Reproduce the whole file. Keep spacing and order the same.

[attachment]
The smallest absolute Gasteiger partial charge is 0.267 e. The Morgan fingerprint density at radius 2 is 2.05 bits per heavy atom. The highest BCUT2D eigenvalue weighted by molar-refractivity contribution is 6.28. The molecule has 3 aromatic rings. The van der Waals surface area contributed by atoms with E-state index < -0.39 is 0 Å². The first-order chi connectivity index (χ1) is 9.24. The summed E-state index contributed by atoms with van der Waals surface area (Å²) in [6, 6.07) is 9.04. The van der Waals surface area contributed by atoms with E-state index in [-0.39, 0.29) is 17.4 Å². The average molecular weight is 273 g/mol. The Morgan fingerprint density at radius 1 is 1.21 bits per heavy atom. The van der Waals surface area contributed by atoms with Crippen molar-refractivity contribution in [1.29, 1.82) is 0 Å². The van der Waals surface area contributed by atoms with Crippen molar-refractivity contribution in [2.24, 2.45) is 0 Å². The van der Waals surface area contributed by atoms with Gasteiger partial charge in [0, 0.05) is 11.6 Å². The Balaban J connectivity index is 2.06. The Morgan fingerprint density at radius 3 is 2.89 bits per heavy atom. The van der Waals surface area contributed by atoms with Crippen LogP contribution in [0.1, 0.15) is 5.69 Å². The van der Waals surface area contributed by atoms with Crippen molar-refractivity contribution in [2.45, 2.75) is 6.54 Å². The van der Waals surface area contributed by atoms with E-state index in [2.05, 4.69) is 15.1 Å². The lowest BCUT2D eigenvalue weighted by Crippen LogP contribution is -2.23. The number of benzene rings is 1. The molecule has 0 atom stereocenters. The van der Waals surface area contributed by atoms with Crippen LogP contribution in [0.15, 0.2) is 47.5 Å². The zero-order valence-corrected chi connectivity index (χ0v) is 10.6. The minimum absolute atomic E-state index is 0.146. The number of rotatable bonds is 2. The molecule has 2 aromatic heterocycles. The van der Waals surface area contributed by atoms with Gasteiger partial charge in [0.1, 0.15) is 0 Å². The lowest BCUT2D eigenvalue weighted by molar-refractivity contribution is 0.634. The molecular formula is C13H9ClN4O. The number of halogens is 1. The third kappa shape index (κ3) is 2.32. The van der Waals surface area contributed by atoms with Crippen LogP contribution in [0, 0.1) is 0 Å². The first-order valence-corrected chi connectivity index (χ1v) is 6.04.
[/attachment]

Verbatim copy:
The smallest absolute Gasteiger partial charge is 0.267 e. The Morgan fingerprint density at radius 2 is 2.05 bits per heavy atom. The highest BCUT2D eigenvalue weighted by molar-refractivity contribution is 6.28. The molecule has 3 aromatic rings. The van der Waals surface area contributed by atoms with E-state index < -0.39 is 0 Å². The first-order chi connectivity index (χ1) is 9.24. The summed E-state index contributed by atoms with van der Waals surface area (Å²) in [6, 6.07) is 9.04. The van der Waals surface area contributed by atoms with E-state index in [-0.39, 0.29) is 17.4 Å². The average molecular weight is 273 g/mol. The Morgan fingerprint density at radius 1 is 1.21 bits per heavy atom. The van der Waals surface area contributed by atoms with Crippen molar-refractivity contribution in [1.29, 1.82) is 0 Å². The van der Waals surface area contributed by atoms with Crippen molar-refractivity contribution in [2.24, 2.45) is 0 Å². The van der Waals surface area contributed by atoms with Gasteiger partial charge in [0, 0.05) is 11.6 Å². The Balaban J connectivity index is 2.06. The Morgan fingerprint density at radius 3 is 2.89 bits per heavy atom. The van der Waals surface area contributed by atoms with Crippen LogP contribution in [0.1, 0.15) is 5.69 Å². The van der Waals surface area contributed by atoms with Crippen molar-refractivity contribution in [2.45, 2.75) is 6.54 Å². The van der Waals surface area contributed by atoms with E-state index in [2.05, 4.69) is 15.1 Å². The lowest BCUT2D eigenvalue weighted by Crippen LogP contribution is -2.23. The number of benzene rings is 1. The molecule has 0 atom stereocenters. The van der Waals surface area contributed by atoms with Crippen LogP contribution in [0.15, 0.2) is 47.5 Å². The zero-order valence-corrected chi connectivity index (χ0v) is 10.6. The minimum absolute atomic E-state index is 0.146. The number of rotatable bonds is 2. The molecule has 2 aromatic heterocycles. The van der Waals surface area contributed by atoms with Gasteiger partial charge in [0.1, 0.15) is 0 Å². The lowest BCUT2D eigenvalue weighted by molar-refractivity contribution is 0.634. The molecular formula is C13H9ClN4O. The number of halogens is 1. The third kappa shape index (κ3) is 2.32. The van der Waals surface area contributed by atoms with Crippen LogP contribution in [0, 0.1) is 0 Å². The first-order valence-corrected chi connectivity index (χ1v) is 6.04.